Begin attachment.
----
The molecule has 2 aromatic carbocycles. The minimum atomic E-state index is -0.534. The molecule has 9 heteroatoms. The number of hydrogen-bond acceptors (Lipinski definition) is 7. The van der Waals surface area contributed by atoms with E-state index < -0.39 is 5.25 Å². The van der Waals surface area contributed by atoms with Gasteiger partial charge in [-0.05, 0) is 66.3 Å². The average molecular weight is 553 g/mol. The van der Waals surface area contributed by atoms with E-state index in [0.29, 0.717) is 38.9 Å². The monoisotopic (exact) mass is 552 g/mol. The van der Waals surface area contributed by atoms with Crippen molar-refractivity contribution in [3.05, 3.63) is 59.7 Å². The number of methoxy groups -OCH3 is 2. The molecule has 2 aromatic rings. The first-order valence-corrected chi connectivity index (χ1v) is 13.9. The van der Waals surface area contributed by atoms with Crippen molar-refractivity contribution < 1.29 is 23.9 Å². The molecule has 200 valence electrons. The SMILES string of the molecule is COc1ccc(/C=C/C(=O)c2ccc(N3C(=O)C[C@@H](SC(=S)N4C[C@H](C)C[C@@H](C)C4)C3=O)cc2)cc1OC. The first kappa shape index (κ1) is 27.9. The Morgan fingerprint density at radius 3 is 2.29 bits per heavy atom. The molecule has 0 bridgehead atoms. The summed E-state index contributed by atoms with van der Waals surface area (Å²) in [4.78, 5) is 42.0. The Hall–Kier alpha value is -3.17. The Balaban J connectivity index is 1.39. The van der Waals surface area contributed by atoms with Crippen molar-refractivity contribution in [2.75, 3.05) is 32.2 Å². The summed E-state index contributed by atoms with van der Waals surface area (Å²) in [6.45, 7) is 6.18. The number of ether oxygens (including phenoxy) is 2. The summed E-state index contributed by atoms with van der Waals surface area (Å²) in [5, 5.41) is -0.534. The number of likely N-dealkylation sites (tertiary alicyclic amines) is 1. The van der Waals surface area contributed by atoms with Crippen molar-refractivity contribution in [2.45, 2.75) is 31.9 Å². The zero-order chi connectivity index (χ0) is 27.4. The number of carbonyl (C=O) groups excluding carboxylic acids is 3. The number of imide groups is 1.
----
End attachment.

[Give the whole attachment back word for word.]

The molecule has 2 aromatic carbocycles. The minimum atomic E-state index is -0.534. The molecule has 9 heteroatoms. The number of hydrogen-bond acceptors (Lipinski definition) is 7. The van der Waals surface area contributed by atoms with E-state index < -0.39 is 5.25 Å². The van der Waals surface area contributed by atoms with Gasteiger partial charge in [-0.05, 0) is 66.3 Å². The average molecular weight is 553 g/mol. The van der Waals surface area contributed by atoms with E-state index in [0.29, 0.717) is 38.9 Å². The monoisotopic (exact) mass is 552 g/mol. The van der Waals surface area contributed by atoms with Crippen molar-refractivity contribution in [3.05, 3.63) is 59.7 Å². The number of methoxy groups -OCH3 is 2. The molecule has 2 aromatic rings. The first-order valence-corrected chi connectivity index (χ1v) is 13.9. The van der Waals surface area contributed by atoms with Crippen molar-refractivity contribution < 1.29 is 23.9 Å². The molecule has 200 valence electrons. The SMILES string of the molecule is COc1ccc(/C=C/C(=O)c2ccc(N3C(=O)C[C@@H](SC(=S)N4C[C@H](C)C[C@@H](C)C4)C3=O)cc2)cc1OC. The first kappa shape index (κ1) is 27.9. The Morgan fingerprint density at radius 3 is 2.29 bits per heavy atom. The molecule has 0 bridgehead atoms. The summed E-state index contributed by atoms with van der Waals surface area (Å²) in [4.78, 5) is 42.0. The Hall–Kier alpha value is -3.17. The Balaban J connectivity index is 1.39. The van der Waals surface area contributed by atoms with Crippen molar-refractivity contribution in [2.75, 3.05) is 32.2 Å². The summed E-state index contributed by atoms with van der Waals surface area (Å²) in [6.45, 7) is 6.18. The number of ether oxygens (including phenoxy) is 2. The summed E-state index contributed by atoms with van der Waals surface area (Å²) in [5, 5.41) is -0.534. The number of likely N-dealkylation sites (tertiary alicyclic amines) is 1. The van der Waals surface area contributed by atoms with Crippen molar-refractivity contribution in [2.45, 2.75) is 31.9 Å². The zero-order chi connectivity index (χ0) is 27.4. The number of carbonyl (C=O) groups excluding carboxylic acids is 3. The number of imide groups is 1.